Carnegie libraries were the vision of Andrew Carnegie (1835-1919), a Scottish immigrant who was born poor but amassed an immense fortune from railroads, oil and steel. By the time he sold his Carnegie Steel Company for $250 million and retired, he was one of the wealthiest men in the world — perhaps the wealthiest.

As a youth working for a telegraph company in Allegheny, Pennsylvania (now part of Pittsburgh), Carnegie was introduced to a Colonel James Anderson, who generously opened his private library to young workers wishing to borrow and read books. This inspired Carnegie so much that he promised himself that if he ever became wealthy, he would provide similar opportunities to eager and deserving workers.


Postcard depicting the front street view of the public library in Denver, Colorado in 1910

In 1910, Denver, Colorado, opened its Central Library building, an elegant Greek temple design made possible by a grant from Andrew Carnegie. Between 1913 and 1920, Carnegie also underwrote the construction of the city’s first eight branch libraries, which came to a grand total of $230,000. This building was decommissioned in 1956 when a new Central Library opened. / THF628038

Indeed, when Carnegie retired a wealthy man, he devoted the rest of his life to philanthropy, giving away some $350 million — nearly 90% of his fortune — to a variety of charities. At the same time, he developed a philosophy about wealth and philanthropy, which he described in an 1889 essay entitled, “The Gospel of Wealth.” In this essay, he asserted that the wealthy should use their riches for “lasting good” to society. They should live without extravagance, provide moderately for their dependents and distribute the rest of their riches to benefit the welfare and happiness of the common man — meaning not just anyone, but those who helped themselves, those who were interested in improving their own lot in life.


Photo taken by Jenny Young Chandler of young people sitting at tables and reading in the library in Tompkins Park, New York in 1910

This free public library, which was designed by McKim, Mead & White and opened in 1904, was located on Manhattan’s Lower East Side. It was aimed at the varied immigrant populations — German, Italian, Jewish, Polish and Ukrainian — who inhabited that part of the city. / THF38047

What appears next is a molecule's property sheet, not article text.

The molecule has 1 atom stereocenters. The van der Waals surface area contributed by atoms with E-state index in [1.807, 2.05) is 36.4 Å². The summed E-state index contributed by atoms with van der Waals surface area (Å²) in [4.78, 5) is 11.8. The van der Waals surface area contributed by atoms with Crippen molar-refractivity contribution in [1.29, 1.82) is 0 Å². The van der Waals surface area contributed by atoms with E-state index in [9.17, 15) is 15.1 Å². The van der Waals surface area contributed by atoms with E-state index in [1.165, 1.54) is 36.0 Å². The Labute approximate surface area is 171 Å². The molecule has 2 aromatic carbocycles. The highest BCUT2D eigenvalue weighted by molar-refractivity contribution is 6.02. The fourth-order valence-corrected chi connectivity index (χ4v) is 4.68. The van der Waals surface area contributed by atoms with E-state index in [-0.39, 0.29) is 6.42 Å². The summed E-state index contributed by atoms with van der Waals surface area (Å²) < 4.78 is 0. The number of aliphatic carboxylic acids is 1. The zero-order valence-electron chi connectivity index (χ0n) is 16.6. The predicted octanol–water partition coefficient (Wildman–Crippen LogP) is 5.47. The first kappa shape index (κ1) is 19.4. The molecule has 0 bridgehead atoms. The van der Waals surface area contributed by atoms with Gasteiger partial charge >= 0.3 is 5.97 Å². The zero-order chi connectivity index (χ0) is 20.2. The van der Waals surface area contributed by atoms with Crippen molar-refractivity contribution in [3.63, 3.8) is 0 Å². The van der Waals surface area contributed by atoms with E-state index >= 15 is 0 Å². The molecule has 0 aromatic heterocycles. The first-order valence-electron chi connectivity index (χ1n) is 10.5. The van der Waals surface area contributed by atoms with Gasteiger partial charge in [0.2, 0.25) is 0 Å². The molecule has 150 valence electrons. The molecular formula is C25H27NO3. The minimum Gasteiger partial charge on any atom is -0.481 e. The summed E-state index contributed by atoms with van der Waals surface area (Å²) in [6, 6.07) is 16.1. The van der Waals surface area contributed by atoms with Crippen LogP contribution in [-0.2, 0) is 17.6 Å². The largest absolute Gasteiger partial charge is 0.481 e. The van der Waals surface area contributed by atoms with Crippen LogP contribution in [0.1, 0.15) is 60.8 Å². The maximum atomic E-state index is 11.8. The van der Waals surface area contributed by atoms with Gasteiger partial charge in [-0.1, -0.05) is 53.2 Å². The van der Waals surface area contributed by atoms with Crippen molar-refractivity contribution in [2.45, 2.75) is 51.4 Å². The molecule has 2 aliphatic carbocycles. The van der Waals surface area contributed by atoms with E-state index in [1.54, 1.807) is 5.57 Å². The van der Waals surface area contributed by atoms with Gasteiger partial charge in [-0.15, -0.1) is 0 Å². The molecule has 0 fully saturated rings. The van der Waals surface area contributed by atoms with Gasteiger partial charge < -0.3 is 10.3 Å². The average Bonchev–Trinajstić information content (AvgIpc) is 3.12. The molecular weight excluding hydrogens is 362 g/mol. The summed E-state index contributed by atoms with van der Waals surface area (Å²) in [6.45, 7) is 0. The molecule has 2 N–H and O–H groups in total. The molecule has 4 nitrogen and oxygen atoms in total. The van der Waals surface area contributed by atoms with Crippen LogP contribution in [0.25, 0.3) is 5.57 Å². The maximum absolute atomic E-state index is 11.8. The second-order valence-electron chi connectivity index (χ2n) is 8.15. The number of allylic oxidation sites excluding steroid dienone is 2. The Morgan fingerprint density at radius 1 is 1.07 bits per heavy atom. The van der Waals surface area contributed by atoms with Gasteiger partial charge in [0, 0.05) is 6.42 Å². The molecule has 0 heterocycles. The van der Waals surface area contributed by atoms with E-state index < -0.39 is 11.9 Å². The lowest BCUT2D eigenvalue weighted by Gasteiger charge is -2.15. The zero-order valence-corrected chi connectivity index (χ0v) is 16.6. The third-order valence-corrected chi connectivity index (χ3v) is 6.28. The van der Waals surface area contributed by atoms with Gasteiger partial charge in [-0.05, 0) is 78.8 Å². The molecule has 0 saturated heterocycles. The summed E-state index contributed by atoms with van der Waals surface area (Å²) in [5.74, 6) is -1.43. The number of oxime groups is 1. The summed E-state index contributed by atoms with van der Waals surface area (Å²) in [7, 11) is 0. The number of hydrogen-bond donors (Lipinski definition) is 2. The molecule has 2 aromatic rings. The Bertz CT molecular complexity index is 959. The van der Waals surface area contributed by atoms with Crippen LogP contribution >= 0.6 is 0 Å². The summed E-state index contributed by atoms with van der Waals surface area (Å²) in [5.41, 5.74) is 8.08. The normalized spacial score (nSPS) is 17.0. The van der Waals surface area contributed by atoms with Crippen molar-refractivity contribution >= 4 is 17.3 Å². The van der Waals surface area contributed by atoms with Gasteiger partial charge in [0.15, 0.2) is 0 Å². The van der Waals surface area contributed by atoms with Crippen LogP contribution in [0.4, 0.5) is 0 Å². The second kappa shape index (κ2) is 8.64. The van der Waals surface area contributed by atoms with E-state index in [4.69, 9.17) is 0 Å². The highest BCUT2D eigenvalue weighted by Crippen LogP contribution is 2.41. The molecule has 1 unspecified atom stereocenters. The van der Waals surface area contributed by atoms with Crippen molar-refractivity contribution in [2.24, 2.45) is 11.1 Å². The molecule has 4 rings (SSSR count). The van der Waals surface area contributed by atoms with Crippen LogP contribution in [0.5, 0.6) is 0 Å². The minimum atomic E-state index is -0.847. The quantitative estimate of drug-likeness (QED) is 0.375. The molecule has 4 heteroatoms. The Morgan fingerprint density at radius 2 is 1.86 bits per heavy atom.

This philosophy paralleled that of Progressive-era reformers of the time, who attempted to “remedy” the challenges inherent in the tremendous increase of immigrants arriving in America. These reformers believed that libraries were important to arming the new immigrants with knowledge to help them rise in society, become better voters by resisting the lure of dishonest politicians and avoid such unwholesome pursuits as drinking and gambling.


Photo taken by Jenny Young Chandler of a man sitting in an armchair next to a case of books in a library

Wealthy, educated citizens often amassed private libraries for their own use. In this photograph, William J. Carr, justice of the Supreme Court of Kings County, New York, poses in front of his massive book collection. / THF38611

Free public libraries began to spread during the early 20th century, coinciding with new town developments. Before that time, most book collections were either privately owned, accessible by paid subscription or haphazardly stored in such public buildings as churches, post offices or city halls. But, although townspeople were high on ideals and ambition, these public libraries usually lagged behind in development, as money was tight, book collections were lacking and establishing places for reading just seemed to be a lower priority than such essential city services as public transportation, sanitation and schools.


Postcard depicting the front street view of the public library in Canton, Ohio in 1909

When the citizens of Canton, Ohio, received Carnegie funding for a new library building, they enthusiastically held a design competition. Canton architect Guy Tilden won the competition and designed a stately new library, which opened in 1905. It was listed on the National Register of Historic Places in 1982. / THF289036

Enter Andrew Carnegie, armed with happy memories of times spent as a youth in Colonel Anderson’s library and committed to helping those who wanted to improve their own lives. The first of his funded libraries opened in 1889, in Braddock, Pennsylvania, home to a Carnegie steelworks. This was followed by a library in Carnegie’s own hometown of Allegheny.